Mackenzie Presbyterian University in São Paulo, Brazil, is not homosexualist, but in 2013 it invited Congressman Jean Wyllys, one of the most prominent gay activists in Brazil, for a debate with an evangelical lawyer. The students of this Protestant university booed the evangelical and cheered the gay activist.
This Mackenzie professor would never deliver a lecture in the Metropolitan Community Church in Rio de Janeiro. But he delivered a speech at HTS.
The Metropolitan Community Church in Rio de Janeiro, “Rev.” Marcos Gladstone and Ciro D’Araújo are free to defend a homosexual theology and any other perverse theology. Their church and works, even though D’Araújo’s father was formerly the greatest Presbyterian star in Brazil, do not enjoy any recognition in the evangelical world. So they have no legitimacy.
Yet, whether you like it or not, HTS has official recognition in the Brazilian evangelical world.
The recognition by a large historic Protestant denomination as the Lutheran church gives Musskopf many opportunities, including in the Brazilian Congress. He is the author of several books and takes part in national and international events to share his militant theological view in defense of the gay agenda.
Musskopf is the author of “Talar Rosa: Homossexuais e o ministério na igreja” (Pink Cassock: Homosexuals and Church Ministry), a book advocating the gay ideology from a Bible misinterpretation. He is the author also of the chapter “Queer Theology and Bible Hermeneutics” in the book “Imagem & diversidade sexual: Estudos da Homocultura” (Image and Sexual Diversity: Homocultural Studies ), organized by Denilson Lopes, a homosexual activist who wrote the pro-pedophilia article “Amando Garotos: Pedofilia e a Intolerância Contemporânea” (Loving Boy and Contemporary Intolerance), denounced by me in 2007.
His influence is not limited to HTS. Musskopt was a speaker at the 10th LGBT Seminary, held in the Brazilian Congress in 2013. The big homosexual seminary was sponsored by the ruling socialist Workers’ Party.
When all the Brazilian leftist groups signed, aided by Ultimato magazine, a manifesto against the appointment of Congressman Marco Feliciano for the House Human Rights Committee presidency, Musskopf was a signatory. Nothing more natural than “Christian” gay activists and leftist evangelicals working together.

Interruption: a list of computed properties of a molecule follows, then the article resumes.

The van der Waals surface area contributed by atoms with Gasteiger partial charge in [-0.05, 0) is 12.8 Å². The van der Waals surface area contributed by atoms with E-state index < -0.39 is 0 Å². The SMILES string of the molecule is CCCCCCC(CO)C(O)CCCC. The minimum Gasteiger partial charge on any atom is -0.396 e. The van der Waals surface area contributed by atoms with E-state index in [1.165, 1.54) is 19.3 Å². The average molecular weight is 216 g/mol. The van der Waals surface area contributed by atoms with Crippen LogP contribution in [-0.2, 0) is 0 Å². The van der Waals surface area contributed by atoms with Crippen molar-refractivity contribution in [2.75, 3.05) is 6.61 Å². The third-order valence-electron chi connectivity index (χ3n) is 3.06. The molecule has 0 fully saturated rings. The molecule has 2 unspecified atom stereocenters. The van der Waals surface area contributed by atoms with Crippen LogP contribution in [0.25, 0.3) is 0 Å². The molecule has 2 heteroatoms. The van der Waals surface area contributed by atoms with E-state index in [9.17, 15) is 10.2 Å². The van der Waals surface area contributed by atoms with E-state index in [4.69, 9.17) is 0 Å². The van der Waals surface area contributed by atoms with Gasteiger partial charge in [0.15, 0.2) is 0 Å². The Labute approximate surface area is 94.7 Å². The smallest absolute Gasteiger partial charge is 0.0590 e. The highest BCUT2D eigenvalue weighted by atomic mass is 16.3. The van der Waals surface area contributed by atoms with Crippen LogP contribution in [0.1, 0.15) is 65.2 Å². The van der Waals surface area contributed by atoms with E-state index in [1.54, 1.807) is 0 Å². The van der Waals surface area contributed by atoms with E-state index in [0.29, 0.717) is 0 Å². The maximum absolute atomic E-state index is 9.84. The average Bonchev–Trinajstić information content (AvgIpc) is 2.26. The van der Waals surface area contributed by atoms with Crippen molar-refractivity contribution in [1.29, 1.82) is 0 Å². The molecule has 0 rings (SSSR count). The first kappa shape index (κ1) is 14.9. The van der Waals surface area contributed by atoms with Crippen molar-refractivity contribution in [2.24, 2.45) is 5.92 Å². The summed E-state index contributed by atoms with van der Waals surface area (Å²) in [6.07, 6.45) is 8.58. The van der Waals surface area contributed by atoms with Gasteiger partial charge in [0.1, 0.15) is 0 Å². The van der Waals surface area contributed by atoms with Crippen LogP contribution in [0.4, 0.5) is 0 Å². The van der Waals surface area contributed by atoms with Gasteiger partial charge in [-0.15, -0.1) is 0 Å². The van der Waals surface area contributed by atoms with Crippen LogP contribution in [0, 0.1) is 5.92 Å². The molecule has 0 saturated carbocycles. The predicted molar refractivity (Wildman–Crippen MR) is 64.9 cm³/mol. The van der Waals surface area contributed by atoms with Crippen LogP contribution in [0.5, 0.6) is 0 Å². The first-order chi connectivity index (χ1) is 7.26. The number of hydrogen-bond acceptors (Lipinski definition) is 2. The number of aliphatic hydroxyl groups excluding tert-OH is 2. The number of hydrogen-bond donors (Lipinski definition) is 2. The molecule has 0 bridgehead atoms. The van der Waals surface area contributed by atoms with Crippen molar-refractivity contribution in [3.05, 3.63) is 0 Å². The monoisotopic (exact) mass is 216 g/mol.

Feliciano is an Assemblies of God minister and most “Christians” opposed to him were traditional Protestants (Presbyterians, Lutherans, etc.) adherents of TIM.
As a Lutheran, Musskopf spent years in the church being influenced by the Theology of Integral Mission and Liberation Theology. The result? Theological faggoting. If he had lived in an evangelical environment open to the deliverance offered by Jesus Christ — and there are many charismatic churches in Brazil that give freedom for Jesus to deliver and save people enslaved to the homosexual sin —, Musskopf would hopefully have been delivered from his faggoting and, instead of praising it, he would be praising Jesus Christ the Savior.
However, instead of Jesus, his denomination prioritizes TIM’s theological liberalism, and the result is members, ministers and theologians who have not been set free.
The theological faggoting of the Metropolitan Community Church in Rio de Janeiro, “Rev.” Marcos Gladstone and Ciro D’Araújo has never been accepted in the Brazilian evangelical world, because their church and theology have no recognition among evangelicals. In short, they are not evangelicals.
Lutheran Church: In the Forefront of Liberation Theology, TIM and Gay Theology
Yet, HTS and ECLCB, along with their love for TIM, Liberation Theology, feminist theology and homosexual theology, are traditional Protestant and are a part of the traditional Protestant world. Thanks to HTS and ECLCB, Musskopf and his theological faggoting are a part of the Lutheran world and can, sooner or later, corrupt the Brazilian evangelical world, beginning in the academic world of theology professors.